Navigation Links
Holy glycosylation! New 'bat signal' flags distressed cells in childhood genetic diseases
Date:6/12/2012

Bethesda, MDJust as Gotham City uses the Bat Signal to call for Batman's aid, a new tool developed by scientists from the Sanford-Burnham Medical Research Institute in La Jolla, California, should serve as the cellular equivalent for children with glycosylation disorders, sometimes called "CDG syndromes." In a new report appearing online in The FASEB Journal (http://www.fasebj.org), scientists describe how they used a green fluorescent protein to identify the presence of genesknown and unknownassociated with a wide variety of glycosylation-related diseases. By being able to identify exactly which genes are defective, researchers can develop treatments and therapies to correct the root causes of these diseases rather than merely treating the symptoms.

Glycosylation is an enzymatic process that coats proteins, lipids or other organic molecules with sugar molecules. It helps cells "stick" together, and proteins fold and work properly, among other things. When this process does not function correctly, it causes diseases involving intellectual disability, digestive problems, seizures and low blood sugar.

"We hope this glowing protein will help light the path for the discovery of new genes that cause genetic disorders in children," said Hudson Freeze, Ph.D., a senior researcher involved in the work from the Genetic Disease Program at Sanford-Burnham Medical Research Institute in La Jolla, California. "It's not Harry Potter's magic wand, but we hope it will offer a way to test for new therapies in these kids. They're counting on us."

To make this advance, Freeze and colleagues engineered cells from children with glycosylation disorders so the cells would glow to indicate when there was a glycosylation problem related to a defective or missing gene. Once the problematic, glowing cells were "rescued" by inserting a healthy gene into the cell or correcting a defective gene's function, the cells stopped glowing. This new tool may be used in high-throughput screening to identify therapeutic molecules that improve glycosylation in defective cells, including stem cells. In addition, this advance may serve as the foundation for a new diagnostic tool for patients.

"These glowing proteins serve as a hotline between distressed cells and researchers hoping to restore their normal function," said Gerald Weissmann, M.D., Editor-in-Chief of The FASEB Journal. "Knowing when and where there are cells with flawed glycosylation pathways should allow researchers to rapidly screen for compounds that may have therapeutic potential."


'/>"/>
Contact: Cody Mooneyhan
cmooneyhan@faseb.org
301-634-7104
Federation of American Societies for Experimental Biology
Source:Eurekalert

Related medicine news :

1. Gatekeeper of brain steroid signals boosts emotional resilience to stress
2. Gene Signal presents data at ARVO 2012 showing topical aganirsen is active in retinal disease
3. Palpitations May Signal Future Heart Rhythm Problem
4. Study Spots Early Warning Signal for Sudden Cardiac Death
5. Re-Routing Spinal Cord Signals Restores Movement in Paralyzed Rats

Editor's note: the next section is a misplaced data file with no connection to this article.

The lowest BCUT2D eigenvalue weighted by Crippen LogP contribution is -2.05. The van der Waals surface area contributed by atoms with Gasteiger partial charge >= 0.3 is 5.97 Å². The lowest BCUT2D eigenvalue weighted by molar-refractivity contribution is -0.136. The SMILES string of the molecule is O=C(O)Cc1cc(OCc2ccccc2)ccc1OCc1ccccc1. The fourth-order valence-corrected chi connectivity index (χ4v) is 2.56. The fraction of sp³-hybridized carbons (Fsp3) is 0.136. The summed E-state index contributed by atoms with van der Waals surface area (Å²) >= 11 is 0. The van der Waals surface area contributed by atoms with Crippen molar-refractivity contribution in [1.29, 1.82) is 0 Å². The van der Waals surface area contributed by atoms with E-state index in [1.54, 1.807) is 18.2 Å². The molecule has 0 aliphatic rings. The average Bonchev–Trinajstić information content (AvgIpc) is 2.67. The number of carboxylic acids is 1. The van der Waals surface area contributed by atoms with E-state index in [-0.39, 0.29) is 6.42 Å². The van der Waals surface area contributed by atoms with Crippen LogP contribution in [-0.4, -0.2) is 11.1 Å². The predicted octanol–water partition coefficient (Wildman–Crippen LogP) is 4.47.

6. New drug prevents spread of human prostate cancer cells
7. Tiny hitchhikers attack cancer cells
8. To prevent leukemias dreaded return, go for the stem cells
9. Scientists identify major source of cells defense against oxidative stress
10. Therapy exploits addiction of leukemia cells
11. IBN discovers human neural stem cells with tumor targeting ability
Post Your Comments:
*Name:
*Comment:
*Email:
(Date:7/24/2017)... SANTA CLARA, CA (PRWEB) , ... July 24, 2017 , ... ... government and financial organizations, today announced it has partnered with WALLIX to ... NIST Special Publication 800-171 . , There are a number of ways to address ...
(Date:7/24/2017)... ... July 24, 2017 , ... Anyone who uses scales know they ... would a pharmacist using that same scale to dispense medication. The first example is ... These illustrations show why it is important to have the right balance for the ...
(Date:7/24/2017)... ... 24, 2017 , ... A Southern California-based author has released a new book ... she has overcome them. “Forbidden Memories: A Memoir,” by author Michelle V. Madsen, highlights ... risen above. , In “Memories,” readers get a firsthand look at what Michelle has ...
(Date:7/24/2017)... (PRWEB) , ... July 24, 2017 , ... ... how to change manufacturers future. , The agency is hammering out a game ... one of the farthest-ranging laws ever to affect FDA-regulated firms. The new law:, ...
(Date:7/24/2017)... ... 24, 2017 , ... “A Short Walk to the Mailbox”: a remarkable memoir ... of published author, Ed Clark. Ed Clark is a church music director and ... a minister of music and worship leader for over fifty years. He has ...
Breaking Medicine News(10 mins):
(Date:7/10/2017)... S.C. , July 10, 2017  BDI ... purchasing and patient support services organization serving specialty ... today the launch of four significant, value-added member ... market insights, better manage reimbursement and improve access ... and factor therapies. ...
(Date:7/5/2017)... 5, 2017 Oramed Pharmaceuticals Inc. ... ), a clinical-stage pharmaceutical company focused on the development ... received approval from the Israel Securities Authority to dual-list its ... common stock will commence trading on the TASE on July ... market capitalization of the Company, it is expected that Oramed ...
(Date:6/30/2017)... -- AVACEN Medical (AVACEN) announced the publication of new research in the ... its AVACEN Treatment Method to significantly reduce the widespread ... ... ... approximately 200 to 400 million people worldwide according to The National ...
Breaking Medicine Technology: